Education minister slams preschool owners

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Education minister slams preschool owners

Education Minister Yoo Eun-hae on Tuesday shot back at a major association of private kindergarten administrators, which held a rally the day before that was filled with extreme accusations against the government.

Appearing on CBS’s morning radio show, Yoo vowed the Ministry of Education would not back down on its plans to institute Edufine, a state-managed accounting system, for all major kindergartens nationwide by March 1 as part of the government’s drive to reform the country’s early childhood education.

The ministry’s announcement of the measure on Monday invited heavy backlash from the country’s largest federation of private preschool administrators, the Korea Kindergarten Association (KKA).

The federation held massive rally outside the National Assembly on Monday to protest the plan with at least 10,000 people in attendance.

Speakers at the rally launched vicious tirades against the government, arguing that the Education Ministry’s plans infringed upon their property rights and had communist intentions.

In his opening speech, the KKA’s chairman, Lee Duk-seon, accused the ministry and ruling party of “purposefully murdering” early childhood education and argued that the state’s agencies had conspired to frame the KKA as a corrupt and criminal organization.

“A country where its government takes charge of early childhood education is a communist one,” Lee said. He said the ministry was putting in place a communist policy by prohibiting administrators from closing down their schools if two-thirds of the children’s parents do not agree with the closure.

Also partaking in the rally were conservative opposition lawmakers and prominent right-wing activists. They lent their support to the KKA’s dissent towards the government.

“The most important premise in a free democracy is the guarantee of freedoms,” said Rep. Choung Tae-ok of the main opposition Liberty Korea Party (LKP). “Changing the law [in opposition] to legally defined private property rights is not normal.”

Yoo, however, took the extreme nature of the accusations at the rally as a weakness that showed the KKA and its allies lacked a logical basis for their position.

The accusations of private property infringement were far from true, Yoo said, as private kindergartens “receive government subsidies and a variety of privileges” like tax breaks in addition to tuition paid by parents.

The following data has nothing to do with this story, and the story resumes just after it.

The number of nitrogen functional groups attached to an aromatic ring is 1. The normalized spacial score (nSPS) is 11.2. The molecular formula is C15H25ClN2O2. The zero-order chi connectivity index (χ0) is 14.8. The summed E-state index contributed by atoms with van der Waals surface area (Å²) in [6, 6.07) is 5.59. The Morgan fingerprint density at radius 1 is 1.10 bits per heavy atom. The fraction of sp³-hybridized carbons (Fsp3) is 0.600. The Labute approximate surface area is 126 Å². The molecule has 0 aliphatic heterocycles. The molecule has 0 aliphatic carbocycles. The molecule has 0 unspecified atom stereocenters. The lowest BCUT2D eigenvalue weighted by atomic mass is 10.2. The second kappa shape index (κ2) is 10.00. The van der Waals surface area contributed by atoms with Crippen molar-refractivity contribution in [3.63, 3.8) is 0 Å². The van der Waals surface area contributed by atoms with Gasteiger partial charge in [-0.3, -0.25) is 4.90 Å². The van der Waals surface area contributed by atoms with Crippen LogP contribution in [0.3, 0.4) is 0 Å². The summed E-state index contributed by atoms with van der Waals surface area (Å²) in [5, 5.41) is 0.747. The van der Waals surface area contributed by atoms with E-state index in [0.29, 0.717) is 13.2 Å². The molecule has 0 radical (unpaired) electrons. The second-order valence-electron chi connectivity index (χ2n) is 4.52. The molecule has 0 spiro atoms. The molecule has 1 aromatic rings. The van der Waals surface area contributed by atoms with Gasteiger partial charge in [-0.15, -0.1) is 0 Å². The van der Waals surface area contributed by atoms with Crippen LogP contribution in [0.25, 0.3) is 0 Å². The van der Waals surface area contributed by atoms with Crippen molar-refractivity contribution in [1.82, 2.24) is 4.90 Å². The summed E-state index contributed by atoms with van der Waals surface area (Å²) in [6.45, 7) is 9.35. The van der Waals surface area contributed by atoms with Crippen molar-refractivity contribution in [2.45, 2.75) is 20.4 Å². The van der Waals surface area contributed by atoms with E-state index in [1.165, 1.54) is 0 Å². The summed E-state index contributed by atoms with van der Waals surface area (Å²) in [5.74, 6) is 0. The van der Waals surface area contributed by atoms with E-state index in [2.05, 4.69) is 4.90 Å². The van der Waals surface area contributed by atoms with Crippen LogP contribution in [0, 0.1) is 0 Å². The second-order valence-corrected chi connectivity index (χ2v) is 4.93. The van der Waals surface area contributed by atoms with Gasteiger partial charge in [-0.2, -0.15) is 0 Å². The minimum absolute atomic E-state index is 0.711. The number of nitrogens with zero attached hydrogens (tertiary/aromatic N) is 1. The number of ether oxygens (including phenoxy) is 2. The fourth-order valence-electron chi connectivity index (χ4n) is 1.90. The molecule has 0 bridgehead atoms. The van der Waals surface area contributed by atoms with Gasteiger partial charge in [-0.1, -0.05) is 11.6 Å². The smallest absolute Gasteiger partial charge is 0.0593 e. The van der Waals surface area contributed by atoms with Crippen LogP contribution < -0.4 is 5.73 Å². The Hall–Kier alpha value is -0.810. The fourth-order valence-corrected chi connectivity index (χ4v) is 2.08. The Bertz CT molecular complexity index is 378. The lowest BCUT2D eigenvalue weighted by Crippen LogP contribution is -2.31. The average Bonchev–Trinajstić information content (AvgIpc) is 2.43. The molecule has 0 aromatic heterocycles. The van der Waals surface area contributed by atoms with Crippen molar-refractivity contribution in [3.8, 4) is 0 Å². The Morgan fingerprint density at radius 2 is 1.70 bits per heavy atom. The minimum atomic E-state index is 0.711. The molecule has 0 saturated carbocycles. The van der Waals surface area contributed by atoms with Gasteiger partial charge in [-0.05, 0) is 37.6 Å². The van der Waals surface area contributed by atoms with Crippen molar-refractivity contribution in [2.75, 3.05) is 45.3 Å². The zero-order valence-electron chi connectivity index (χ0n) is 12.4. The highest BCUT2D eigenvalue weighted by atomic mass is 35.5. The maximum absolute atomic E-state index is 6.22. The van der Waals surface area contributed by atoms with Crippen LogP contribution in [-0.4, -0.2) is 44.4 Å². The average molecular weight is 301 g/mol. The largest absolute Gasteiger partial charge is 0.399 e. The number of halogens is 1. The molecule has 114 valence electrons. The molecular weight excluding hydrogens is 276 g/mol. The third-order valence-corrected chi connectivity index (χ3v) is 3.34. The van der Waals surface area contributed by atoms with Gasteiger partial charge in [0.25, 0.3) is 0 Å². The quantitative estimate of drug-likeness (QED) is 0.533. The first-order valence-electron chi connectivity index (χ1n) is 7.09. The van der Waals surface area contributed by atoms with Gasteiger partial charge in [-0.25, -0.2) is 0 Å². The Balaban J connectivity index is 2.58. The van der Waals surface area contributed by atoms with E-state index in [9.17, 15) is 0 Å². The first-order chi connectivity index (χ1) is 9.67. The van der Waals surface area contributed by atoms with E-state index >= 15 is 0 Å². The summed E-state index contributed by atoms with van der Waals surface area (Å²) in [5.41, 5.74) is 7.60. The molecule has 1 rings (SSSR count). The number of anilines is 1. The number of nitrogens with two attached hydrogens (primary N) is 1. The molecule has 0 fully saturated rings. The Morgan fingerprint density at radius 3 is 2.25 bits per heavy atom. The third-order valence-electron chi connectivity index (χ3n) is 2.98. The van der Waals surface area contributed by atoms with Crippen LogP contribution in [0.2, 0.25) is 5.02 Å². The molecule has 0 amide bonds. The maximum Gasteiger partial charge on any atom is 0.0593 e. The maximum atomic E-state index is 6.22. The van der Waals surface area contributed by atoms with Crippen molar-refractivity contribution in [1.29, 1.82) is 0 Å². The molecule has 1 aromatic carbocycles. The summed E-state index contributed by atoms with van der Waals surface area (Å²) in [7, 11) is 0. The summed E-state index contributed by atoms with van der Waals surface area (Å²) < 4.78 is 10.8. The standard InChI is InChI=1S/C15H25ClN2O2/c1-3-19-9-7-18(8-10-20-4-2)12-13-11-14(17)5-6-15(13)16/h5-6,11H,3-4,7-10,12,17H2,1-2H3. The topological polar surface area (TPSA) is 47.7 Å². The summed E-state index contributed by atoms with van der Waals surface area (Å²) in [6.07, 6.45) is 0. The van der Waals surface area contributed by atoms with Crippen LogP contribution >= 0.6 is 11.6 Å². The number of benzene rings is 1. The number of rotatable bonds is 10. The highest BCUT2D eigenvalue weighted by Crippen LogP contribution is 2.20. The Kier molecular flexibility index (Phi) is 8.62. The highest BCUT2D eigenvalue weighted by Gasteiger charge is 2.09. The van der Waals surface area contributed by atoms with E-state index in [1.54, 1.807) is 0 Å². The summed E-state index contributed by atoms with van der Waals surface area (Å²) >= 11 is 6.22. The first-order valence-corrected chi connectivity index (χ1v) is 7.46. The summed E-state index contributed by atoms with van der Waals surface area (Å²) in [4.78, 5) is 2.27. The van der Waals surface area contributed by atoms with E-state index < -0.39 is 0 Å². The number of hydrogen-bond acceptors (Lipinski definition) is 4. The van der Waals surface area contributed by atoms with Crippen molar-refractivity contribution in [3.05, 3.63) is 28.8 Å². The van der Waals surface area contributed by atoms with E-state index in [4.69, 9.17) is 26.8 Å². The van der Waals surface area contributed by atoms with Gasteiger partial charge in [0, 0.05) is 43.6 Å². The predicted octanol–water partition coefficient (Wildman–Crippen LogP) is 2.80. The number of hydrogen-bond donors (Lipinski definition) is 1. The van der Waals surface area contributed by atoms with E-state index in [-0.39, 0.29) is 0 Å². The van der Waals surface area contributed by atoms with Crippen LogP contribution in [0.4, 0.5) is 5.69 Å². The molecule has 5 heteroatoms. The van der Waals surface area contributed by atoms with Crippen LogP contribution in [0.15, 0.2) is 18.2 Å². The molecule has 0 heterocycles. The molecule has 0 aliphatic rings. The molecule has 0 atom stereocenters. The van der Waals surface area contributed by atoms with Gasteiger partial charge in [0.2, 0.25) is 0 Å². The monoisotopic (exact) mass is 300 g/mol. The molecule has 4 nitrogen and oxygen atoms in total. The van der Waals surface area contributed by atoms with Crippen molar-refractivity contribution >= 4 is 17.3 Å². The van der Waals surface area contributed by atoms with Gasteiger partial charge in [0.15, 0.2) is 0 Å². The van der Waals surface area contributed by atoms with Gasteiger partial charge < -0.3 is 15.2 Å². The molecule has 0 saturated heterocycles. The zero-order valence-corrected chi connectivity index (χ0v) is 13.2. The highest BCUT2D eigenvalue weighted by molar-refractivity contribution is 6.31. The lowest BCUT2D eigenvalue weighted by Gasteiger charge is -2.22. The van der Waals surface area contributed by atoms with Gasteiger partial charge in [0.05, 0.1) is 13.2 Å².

It was that infusion of public money that brought the lack of transparency at private preschools into the spotlight in the first place. An Education Ministry audit last year found rampant misappropriation of funds at many of these private institutions.

The resulting public outcry from parents and activists pushed the government to find ways to implement reform at these private preschools. Many parents are forced to send their children to private kindergartens despite their concerns due to overcrowding at public schools. A reform plan that would mandate that all kindergartens use Edufine was pushed in the legislature by a ruling Democratic Party lawmaker, but it has been indefinitely bogged down in the National Assembly due to opposition from the LKP.

But sensing it could no longer wait for the stagnant legislature to resolve the matter, the Education Ministry took matters into its own hands late last year. It amended an executive order to force private preschools nationwide to use Edufine. With that process now complete, the ministry mandated that Edufine first be used at 581 schools with more than 200 students by March 1 and then expanded to all preschools by the end of the year. The accounting system allows the ministry to monitor the use of funds at these institutions in real time.

While resistance by the KKA and its members has so far stopped at angry rhetoric and individual school shutdowns, which are now restricted due to government orders, it is rumored that KKA-affiliated preschools may coordinate a complete shutdown to pressure the government.

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